And I think that, with that urgency I’m speaking of, we like really center the self in a place. And I was thinking about how this project really tries to center place within the self. And by centering place, you’re centering people, you know? So you’re creating these relationships with people and really saying, thank you for giving me context at this time. For me, here.

Like thank you for continuing to turn on the lights and open, and take the highs with the lows, and have a bad day in the shop, or have a day when two people come into your restaurant and you come back and open again. That’s, you know, I think that we’re really indebted to these people who continue to make place for us.

Tyler Burdenski: [00:18:11] I’m also going to butt in (laughs) and say that um, one… One thing that definitely informed the direction that we went with it was, as we were starting, the Hoa Binh Plaza, which plays a prominent role in the book was there was a, just a very troublesome episode, a type of collaboration between L&I and a developer named Streamline that was, you know, basically kicked all of these Chinese Vietnamese businesses out of the Plaza, and so that was really part of our early conversations of like, what does it mean to hold…. yeah, people who are holding space for a community, these kinds of instances, it’s very clear. One community is getting substituted for another, in terms of the way that space is provided.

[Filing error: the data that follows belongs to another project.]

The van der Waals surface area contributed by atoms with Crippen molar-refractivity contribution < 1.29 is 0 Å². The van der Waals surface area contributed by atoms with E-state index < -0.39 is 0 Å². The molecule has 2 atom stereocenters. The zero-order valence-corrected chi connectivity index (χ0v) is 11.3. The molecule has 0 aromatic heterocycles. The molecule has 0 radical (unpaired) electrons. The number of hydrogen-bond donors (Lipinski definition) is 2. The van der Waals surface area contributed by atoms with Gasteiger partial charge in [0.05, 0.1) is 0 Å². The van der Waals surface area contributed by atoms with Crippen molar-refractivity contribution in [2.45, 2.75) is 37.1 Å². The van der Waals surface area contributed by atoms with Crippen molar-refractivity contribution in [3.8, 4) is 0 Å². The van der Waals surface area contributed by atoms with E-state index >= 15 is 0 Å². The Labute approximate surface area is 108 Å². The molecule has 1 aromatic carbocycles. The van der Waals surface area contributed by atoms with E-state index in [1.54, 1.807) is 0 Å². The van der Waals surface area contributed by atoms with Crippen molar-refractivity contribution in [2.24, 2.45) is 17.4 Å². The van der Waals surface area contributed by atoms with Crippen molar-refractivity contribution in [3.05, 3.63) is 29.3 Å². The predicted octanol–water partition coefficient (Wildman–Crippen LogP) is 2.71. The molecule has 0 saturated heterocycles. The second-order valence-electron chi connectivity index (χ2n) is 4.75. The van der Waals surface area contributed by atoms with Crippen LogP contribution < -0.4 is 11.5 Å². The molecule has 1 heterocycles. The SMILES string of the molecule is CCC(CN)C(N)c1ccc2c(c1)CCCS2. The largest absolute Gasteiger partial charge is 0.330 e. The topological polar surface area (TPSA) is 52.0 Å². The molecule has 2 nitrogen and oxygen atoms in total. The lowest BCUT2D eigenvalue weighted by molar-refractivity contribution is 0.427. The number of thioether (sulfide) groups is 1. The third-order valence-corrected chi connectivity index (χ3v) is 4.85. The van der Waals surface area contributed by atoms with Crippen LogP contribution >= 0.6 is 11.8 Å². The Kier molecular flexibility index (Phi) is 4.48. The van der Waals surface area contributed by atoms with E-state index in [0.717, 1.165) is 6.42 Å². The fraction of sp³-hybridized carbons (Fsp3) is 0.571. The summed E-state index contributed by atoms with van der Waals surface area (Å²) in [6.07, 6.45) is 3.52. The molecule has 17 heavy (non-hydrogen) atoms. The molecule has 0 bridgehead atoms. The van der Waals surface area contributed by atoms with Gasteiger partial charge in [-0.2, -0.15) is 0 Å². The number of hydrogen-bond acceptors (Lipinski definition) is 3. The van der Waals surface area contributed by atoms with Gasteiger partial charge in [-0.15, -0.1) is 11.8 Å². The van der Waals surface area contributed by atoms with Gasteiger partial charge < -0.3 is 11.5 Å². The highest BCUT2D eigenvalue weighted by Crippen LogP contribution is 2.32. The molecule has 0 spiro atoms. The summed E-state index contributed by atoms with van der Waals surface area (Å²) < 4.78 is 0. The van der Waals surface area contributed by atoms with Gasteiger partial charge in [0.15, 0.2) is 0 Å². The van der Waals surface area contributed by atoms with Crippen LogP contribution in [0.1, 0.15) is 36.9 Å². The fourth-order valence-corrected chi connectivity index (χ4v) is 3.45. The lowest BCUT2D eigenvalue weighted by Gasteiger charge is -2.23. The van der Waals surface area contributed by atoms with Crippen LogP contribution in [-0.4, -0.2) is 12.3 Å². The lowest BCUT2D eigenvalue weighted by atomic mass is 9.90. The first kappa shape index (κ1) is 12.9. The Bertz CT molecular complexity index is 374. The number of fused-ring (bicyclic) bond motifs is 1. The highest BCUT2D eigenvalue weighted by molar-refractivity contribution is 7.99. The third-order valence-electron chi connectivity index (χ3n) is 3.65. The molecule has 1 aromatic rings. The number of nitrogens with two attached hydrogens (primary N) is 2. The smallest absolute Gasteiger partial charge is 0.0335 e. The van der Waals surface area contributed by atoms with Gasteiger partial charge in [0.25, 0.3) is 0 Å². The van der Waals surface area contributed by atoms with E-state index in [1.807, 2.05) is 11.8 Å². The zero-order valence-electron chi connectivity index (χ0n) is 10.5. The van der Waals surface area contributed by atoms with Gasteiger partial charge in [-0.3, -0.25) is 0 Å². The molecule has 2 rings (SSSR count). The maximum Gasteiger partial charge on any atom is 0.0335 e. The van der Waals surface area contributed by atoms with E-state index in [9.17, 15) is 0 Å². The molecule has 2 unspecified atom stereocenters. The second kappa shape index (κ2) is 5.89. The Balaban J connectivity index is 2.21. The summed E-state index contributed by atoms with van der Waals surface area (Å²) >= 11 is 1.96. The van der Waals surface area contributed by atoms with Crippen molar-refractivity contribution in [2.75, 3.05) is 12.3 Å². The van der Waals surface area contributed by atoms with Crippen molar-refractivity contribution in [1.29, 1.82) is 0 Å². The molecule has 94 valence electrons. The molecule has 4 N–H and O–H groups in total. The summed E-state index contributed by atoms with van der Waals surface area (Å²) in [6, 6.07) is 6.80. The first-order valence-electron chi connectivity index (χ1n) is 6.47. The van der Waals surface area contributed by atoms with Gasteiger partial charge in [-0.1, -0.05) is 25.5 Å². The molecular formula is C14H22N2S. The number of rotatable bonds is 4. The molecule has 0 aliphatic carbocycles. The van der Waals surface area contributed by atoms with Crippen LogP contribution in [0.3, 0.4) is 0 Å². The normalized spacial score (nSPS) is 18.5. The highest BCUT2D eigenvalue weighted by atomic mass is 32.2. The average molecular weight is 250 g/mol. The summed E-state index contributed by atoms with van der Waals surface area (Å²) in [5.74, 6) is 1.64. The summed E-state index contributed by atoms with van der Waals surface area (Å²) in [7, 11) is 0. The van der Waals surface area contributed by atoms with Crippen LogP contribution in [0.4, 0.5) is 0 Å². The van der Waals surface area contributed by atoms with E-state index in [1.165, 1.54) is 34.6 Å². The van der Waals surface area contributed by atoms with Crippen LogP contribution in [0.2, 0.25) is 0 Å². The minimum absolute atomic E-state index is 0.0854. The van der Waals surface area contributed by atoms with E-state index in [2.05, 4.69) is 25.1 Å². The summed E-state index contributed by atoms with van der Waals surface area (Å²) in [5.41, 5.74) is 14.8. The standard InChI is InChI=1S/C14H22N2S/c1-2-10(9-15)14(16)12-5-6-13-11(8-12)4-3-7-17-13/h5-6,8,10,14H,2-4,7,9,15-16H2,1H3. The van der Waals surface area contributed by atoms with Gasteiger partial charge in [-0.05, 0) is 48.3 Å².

And, but I think the purpose of doing an oral history is also to tease out. You know, it’s not just it’s it, there there’s injustices there, but there’s also contradictions and, and not to assume that, that you know what they are, but that people themselves can tell you.

I mean, often we would walk into it saying, okay, you know, gentrification, like, we’re going to think about that. And this is what’s going to be important to people and you talk to people and it would be like… They would come out of left field with something else that was important to them. And I think that’s a valuable thing of, of, you know, I mean, having a burning, having some burning questions, but really letting people articulate for themselves, what’s actually pressing, what actually causes them stress, what actually is pushing them out.